His wife had a point. But it put Matthew in an impossible situation. To save Jack, Matthew would have to disobey Baldwin. If he disobeyed Baldwin, he would have no choice but to become the sire of his own scion. That would require convincing a pack of rebellious vampires to accept his leadership and risk their own extermination by exposing the blood rage in their ranks. It would be a bloody, violent, and complicated process.
“Please, Matthew,” Diana whispered. “I beg you: Do not follow Baldwin’s order.”
Matthew examined his wife’s face. He took into account the pain and desperation he saw in her eyes. It was impossible to say no.
“Very well,” Matthew replied reluctantly. “I’ll go to New Orleans—on one condition.”
Diana’s relief was evident. “Anything. Name it.”
“You don’t come with me.” Matthew kept his voice even, though the mere mention of being away from his mate was enough to send the blood rage surging through his veins.
“Don’t you dare order me to stay here!” Diana said, her own anger flaring.
“You can’t be anywhere near me while I do this.” Centuries of practice made it possible for Matthew to keep his own feelings in check, in spite of his wife’s agitation. “I don’t want to go anywhere without you. Christ, I can barely let you out of my sight. But having you in New Orleans while I battle my own grandchildren would put you in terrible danger. And it wouldn’t be Baldwin or the Congregation who would be putting your safety at risk. It would be me.”
“You would never hurt me.” Diana had clung to this belief from the beginning of their relationship.
It was time to tell her the truth.
“Eleanor thought that—once. Then I killed her in a moment of madness and jealousy. Jack’s not the only vampire in this family whose blood rage is set off by love and loyalty.” Matthew met his wife’s eyes.
“You and Eleanor were merely lovers. We’re mates.” Diana’s expression revealed her dawning understanding. “All along you’ve said I shouldn’t trust you. You swore you would kill me yourself before you let anyone else touch me.”
“I told you the truth.” Matthew’s fingertips traced the line of Diana’s cheekbone, sweeping up to catch the tear that threatened to fall from the corner of her eye.
“But not the whole truth. Why didn’t you tell me that our mating bond was going to make your blood rage worse?” Diana cried.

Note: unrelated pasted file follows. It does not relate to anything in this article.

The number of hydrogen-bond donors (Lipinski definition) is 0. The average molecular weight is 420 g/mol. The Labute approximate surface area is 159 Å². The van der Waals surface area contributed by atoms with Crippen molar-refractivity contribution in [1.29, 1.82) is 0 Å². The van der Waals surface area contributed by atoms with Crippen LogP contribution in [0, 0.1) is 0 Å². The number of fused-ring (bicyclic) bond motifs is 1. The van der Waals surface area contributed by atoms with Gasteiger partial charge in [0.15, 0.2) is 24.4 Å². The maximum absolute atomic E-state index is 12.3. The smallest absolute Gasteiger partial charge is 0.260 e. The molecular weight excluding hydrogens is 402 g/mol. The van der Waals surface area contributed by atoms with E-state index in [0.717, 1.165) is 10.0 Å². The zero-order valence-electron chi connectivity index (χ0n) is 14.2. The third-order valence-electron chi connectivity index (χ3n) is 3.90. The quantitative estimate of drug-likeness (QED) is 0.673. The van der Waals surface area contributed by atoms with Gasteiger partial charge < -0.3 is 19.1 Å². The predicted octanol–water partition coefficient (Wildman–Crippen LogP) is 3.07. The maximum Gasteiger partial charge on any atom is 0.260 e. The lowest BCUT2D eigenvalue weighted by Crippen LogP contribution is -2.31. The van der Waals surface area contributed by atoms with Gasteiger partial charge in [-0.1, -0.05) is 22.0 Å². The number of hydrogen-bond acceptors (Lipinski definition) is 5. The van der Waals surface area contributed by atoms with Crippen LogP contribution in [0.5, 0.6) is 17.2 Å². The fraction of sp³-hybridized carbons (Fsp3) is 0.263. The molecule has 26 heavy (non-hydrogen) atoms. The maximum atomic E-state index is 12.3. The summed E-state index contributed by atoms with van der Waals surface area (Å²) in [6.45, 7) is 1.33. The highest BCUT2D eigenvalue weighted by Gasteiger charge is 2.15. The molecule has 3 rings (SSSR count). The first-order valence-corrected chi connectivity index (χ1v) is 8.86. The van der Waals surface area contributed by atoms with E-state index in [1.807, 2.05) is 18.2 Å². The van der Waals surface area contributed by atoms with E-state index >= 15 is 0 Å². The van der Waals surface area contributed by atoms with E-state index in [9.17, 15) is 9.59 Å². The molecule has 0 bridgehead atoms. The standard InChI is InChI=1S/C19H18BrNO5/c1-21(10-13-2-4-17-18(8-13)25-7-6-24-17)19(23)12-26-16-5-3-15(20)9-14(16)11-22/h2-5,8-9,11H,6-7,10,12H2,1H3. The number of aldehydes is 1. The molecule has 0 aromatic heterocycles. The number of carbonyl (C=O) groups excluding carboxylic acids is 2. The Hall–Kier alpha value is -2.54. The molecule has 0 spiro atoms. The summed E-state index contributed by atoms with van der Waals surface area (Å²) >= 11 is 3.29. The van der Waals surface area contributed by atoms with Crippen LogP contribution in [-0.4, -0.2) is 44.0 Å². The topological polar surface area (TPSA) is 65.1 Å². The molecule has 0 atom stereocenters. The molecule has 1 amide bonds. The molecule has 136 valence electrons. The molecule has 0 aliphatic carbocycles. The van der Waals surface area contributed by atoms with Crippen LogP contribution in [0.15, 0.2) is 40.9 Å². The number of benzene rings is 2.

“I thought I could find a cure. Until then, I thought I could manage my feelings,” Matthew replied.
“But you have become as vital to me as breath and blood. My heart no longer knows where I end and you begin. I knew that you were a powerful witch from the moment I saw you, but how could I have imagined that you would have so much power over me?”
Diana answered him not with words but with a kiss that was startling in its intensity. Matthew’s response matched it. When they drew apart they were both shaken. Diana touched her lips with trembling fingers. Matthew rested his head atop hers, his heart—her heart—thudding with emotion.
“Founding a new scion will require my complete attention, as well as complete control,” Matthew said when at last he was able to speak. “If I succeed—”
“You must,” Diana said firmly. “You will.”
“Very well, ma lionne. When I succeed, there will still be times when I’ll have to handle matters on my own,” Matthew explained. “It isn’t that I distrust you, but I cannot trust myself.”
“Like you’ve handled Jack,” Diana said. Matthew nodded.
“Being apart from you will be a living hell, but being distracted would be unspeakably dangerous.
As for my control . . . well, I think we know just how little I have when you are around.” He brushed her lips with another kiss, this one seductive. Diana’s cheeks reddened and Matthew smiled.
“What will I do while you’re in New Orleans?” Diana asked. “There must be some way I can help you.”
“Find that missing page from Ashmole 782,” Matthew replied. “We’ll need the Book of Life for leverage—no matter what happens with Marcus’s children.” The fact that the search would keep Diana from being directly involved in the disaster should this harebrained scheme fail was an added benefit.
“Phoebe will help you look for the third illumination. Go to Sept-Tours. Wait there for me.”
“How will I know you’re all right?” Diana asked. The reality of their impending separation was beginning to sink in. “I’ll find a way. But no phone calls. No emails. We can’t leave a trail of evidence for the Congregation to follow if Baldwin—or one of my own blood—turns me in,” Matthew said. “You have to remain in his good graces, at least until you are recognized as a de Clermont.”
“But that’s months away!” Diana’s expression turned desperate. “What if the children are born early?”
“Marthe and Sarah will deliver them,” he said gently. “There’s no telling how long this will take, Diana.” It could be years, Matthew thought.
“How will I make the children understand why their father isn’t with them?” she asked.
“You will tell the twins I had to stay away because I loved them—and their mother—with all my heart.” Matthew’s voice broke. He pulled her into his arms, holding her as though that might delay her inevitable departure.
“Matthew?” The familiar voice came out of the darkness.
“Marcus?” Diana had not heard his approach, though Matthew had picked up first his scent and then the soft sound of his son’s footsteps as he climbed the mountain.
“Hello, Diana.” Marcus stepped out of the shadows and into a patch of moonlight.
She frowned with concern. “Is something wrong at Sept-Tours?”